Personally, for what you are describing, I would make a load of simple wire dipoles, cut for any band you want to operate on, each with a centre-piece with a coax socket.

    Then when you're in your portable location just string up the dipole for the band you want to operate on (as high as possible) and you should put out a reasonable signal (plus no need for an ATU)

    If there are no trees/buildings/lamp posts etc to tie the ends of the antenna to, then you will need to get some kind of temporary pole to hold up the middle (like a telescopic fibreglass pole)

    Roger G3YRO
     
    4G1AOC likes this.
  8. KJ3X

    KJ3X XML Subscriber QRZ Page

    I got my general in December 2016 and have been operating QRP only with an 817 since(SSB).
    I love working with it, but as everyone has said, don't expect to work a pileup and wind up on top, although it has happened to me.

    Equipment:
    You will need a tuner.
    Resonant antenna for each band you want to work, or if space is an issue, and end fed and expect less out of it. I use a Yo-Yo antenna:
    https://www.hamradiofun.com/yo-yo-vee.htm
    You can make one with wire and a camping laundry reel, bnc connector and some wire.
    You may also need a computer link if you want to do digital modes

    I use an end fed at my house up around 40', and when camping I use a dipole.

    Warning-don't get an MFJ vertical and expect it to work. I tried contacting a friend with mine to no avail, then tossed a dipole in a tree and instantly had good signals go out.

    My best distance was a dipole on 20m ssb on the top of a tall ridge of 3968 miles with a 57 report, so tt can be done, you just have to be patient.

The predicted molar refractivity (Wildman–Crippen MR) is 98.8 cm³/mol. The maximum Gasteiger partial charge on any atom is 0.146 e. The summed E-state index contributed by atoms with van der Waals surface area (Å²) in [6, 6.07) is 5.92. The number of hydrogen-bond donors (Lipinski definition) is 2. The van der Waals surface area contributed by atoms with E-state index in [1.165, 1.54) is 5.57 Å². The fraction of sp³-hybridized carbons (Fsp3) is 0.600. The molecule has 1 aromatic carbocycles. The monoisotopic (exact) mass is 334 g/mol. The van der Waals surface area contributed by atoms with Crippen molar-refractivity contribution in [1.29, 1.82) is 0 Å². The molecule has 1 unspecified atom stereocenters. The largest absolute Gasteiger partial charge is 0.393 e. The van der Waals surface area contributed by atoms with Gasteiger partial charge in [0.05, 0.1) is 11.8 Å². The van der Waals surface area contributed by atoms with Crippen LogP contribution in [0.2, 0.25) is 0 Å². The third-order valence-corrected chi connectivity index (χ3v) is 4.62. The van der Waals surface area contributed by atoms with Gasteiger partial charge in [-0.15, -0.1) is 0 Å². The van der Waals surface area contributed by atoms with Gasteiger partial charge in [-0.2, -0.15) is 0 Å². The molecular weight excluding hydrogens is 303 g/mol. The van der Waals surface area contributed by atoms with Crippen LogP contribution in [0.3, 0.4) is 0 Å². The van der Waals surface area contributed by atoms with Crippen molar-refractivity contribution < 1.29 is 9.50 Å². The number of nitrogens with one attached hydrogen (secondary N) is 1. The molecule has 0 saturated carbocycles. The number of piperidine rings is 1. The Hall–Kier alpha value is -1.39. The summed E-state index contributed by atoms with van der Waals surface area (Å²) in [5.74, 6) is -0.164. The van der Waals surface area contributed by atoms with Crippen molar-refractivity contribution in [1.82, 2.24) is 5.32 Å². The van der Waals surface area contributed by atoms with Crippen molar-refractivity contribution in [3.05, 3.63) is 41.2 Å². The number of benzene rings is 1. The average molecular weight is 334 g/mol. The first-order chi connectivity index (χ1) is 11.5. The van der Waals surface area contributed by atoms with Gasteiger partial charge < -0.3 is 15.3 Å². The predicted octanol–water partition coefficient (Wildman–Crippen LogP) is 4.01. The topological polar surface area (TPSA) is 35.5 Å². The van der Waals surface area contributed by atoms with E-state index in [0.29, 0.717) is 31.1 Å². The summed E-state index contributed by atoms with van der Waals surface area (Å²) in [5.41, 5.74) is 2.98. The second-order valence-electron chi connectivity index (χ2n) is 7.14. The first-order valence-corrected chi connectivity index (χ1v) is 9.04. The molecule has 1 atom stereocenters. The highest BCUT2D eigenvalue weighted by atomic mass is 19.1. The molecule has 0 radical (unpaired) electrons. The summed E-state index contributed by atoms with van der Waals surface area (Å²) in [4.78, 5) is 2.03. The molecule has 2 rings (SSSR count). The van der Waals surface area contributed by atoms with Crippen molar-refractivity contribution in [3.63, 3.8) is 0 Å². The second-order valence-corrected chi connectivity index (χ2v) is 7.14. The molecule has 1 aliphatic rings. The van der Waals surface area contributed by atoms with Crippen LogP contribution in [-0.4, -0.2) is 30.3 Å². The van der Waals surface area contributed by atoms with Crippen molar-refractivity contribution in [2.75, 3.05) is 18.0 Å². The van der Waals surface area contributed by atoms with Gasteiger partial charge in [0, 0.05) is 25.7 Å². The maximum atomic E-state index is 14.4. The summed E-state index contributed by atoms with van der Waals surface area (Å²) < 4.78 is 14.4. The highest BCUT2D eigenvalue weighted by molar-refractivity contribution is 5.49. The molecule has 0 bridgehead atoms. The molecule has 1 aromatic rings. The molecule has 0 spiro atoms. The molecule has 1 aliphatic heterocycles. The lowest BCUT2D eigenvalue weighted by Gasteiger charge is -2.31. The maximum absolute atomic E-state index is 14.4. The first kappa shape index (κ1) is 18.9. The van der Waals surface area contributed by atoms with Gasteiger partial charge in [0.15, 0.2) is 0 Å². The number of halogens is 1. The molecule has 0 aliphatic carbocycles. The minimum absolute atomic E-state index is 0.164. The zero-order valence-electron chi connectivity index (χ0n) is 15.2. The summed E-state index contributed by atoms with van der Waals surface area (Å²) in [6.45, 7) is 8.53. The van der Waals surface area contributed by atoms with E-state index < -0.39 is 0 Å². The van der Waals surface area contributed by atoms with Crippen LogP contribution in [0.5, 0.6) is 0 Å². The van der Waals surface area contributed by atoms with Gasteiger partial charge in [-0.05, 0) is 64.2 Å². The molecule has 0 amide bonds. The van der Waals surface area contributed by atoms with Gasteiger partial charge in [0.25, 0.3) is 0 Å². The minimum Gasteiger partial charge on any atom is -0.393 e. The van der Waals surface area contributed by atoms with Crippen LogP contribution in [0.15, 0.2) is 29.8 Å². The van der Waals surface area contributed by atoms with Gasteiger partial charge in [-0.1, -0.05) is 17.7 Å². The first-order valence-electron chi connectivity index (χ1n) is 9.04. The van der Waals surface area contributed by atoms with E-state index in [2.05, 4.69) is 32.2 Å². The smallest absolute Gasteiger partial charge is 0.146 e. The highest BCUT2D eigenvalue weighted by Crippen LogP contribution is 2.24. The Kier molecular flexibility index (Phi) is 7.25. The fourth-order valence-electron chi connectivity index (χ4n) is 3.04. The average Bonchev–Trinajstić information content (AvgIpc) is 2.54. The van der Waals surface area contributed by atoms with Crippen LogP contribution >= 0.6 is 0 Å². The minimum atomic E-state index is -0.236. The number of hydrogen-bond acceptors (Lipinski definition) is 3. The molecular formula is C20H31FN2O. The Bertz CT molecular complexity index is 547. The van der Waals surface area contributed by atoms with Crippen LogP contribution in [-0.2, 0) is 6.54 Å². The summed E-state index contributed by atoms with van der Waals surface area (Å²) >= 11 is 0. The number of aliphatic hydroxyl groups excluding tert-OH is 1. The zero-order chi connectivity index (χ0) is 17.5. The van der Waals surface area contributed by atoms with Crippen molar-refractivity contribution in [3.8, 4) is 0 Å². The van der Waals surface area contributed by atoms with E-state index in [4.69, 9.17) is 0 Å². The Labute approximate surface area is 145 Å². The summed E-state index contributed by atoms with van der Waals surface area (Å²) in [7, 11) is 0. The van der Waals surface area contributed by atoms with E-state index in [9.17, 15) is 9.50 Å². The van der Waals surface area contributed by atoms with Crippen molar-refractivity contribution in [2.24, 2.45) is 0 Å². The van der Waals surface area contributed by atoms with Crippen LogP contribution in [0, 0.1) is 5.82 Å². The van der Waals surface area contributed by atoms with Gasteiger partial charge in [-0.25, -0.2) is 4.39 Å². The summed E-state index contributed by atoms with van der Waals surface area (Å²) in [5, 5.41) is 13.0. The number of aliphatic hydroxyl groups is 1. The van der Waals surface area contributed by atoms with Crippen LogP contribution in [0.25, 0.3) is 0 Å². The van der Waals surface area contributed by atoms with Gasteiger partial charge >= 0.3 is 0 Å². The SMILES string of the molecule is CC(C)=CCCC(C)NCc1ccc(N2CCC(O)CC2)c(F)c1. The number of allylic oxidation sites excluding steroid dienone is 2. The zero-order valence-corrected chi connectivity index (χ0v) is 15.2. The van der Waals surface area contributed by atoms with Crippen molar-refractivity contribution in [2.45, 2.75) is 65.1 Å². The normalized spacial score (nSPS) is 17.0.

Running 5w or less you really have to refine your skills and learn what works for you and your equipment.
     
  9. KE0EYJ

    KE0EYJ XML Subscriber QRZ Page

    Two mountain activations since making this antenna, and I've been under 1.2 to 1 on both 20m and 40m. I am about 2.1 to 1 on 15m. I can tune 17m with a manual tuner, and it works well. It's probably around 4 to 1 SWR, so losing about 1/2S, at least, on 17m. I still DX on 17m.

    It's nice not needing a tuner for my main bands, and it's very efficient. It uses coax. I also love ladder-line doublets, but this has great vertical polarization for 20m DX, and gives me 40m, too.

    If I am up high, I can DX well on 15, 17, and really well on 20m. I find 40m is mostly NVIS, but I can get lucky further out, too. During the day, I don't have propagation at 40m DX, as it is, although I have put it up on the corner of a high roof at night, and it easily works DX on all bands.

    This has been the best easy/portable wire general performance antenna for the major bands I work, so far. The biggest investment was the $110 pole, which can be used for many antennas. The wire is a pittance. The balun was about $20.

    Working 5,000 miles+ is no problem. I don't like compromises, so I don't buy portable antennas costing big $$. I like height, and I like a low angle of radiation on my main 20m DX band.

    spiderbeam 15 20 40 antenna.png
     
    Last edited: Jul 31, 2017
  10. DU7DVE

    DU7DVE Ham Member QRZ Page

    What about those people who when people are talking about SSB or CW jump in with "I've done it on milliwatts" and later on admit it was a digital mode like JT65?
     
    KO4LZ likes this.

Share This Page

ad: elecraft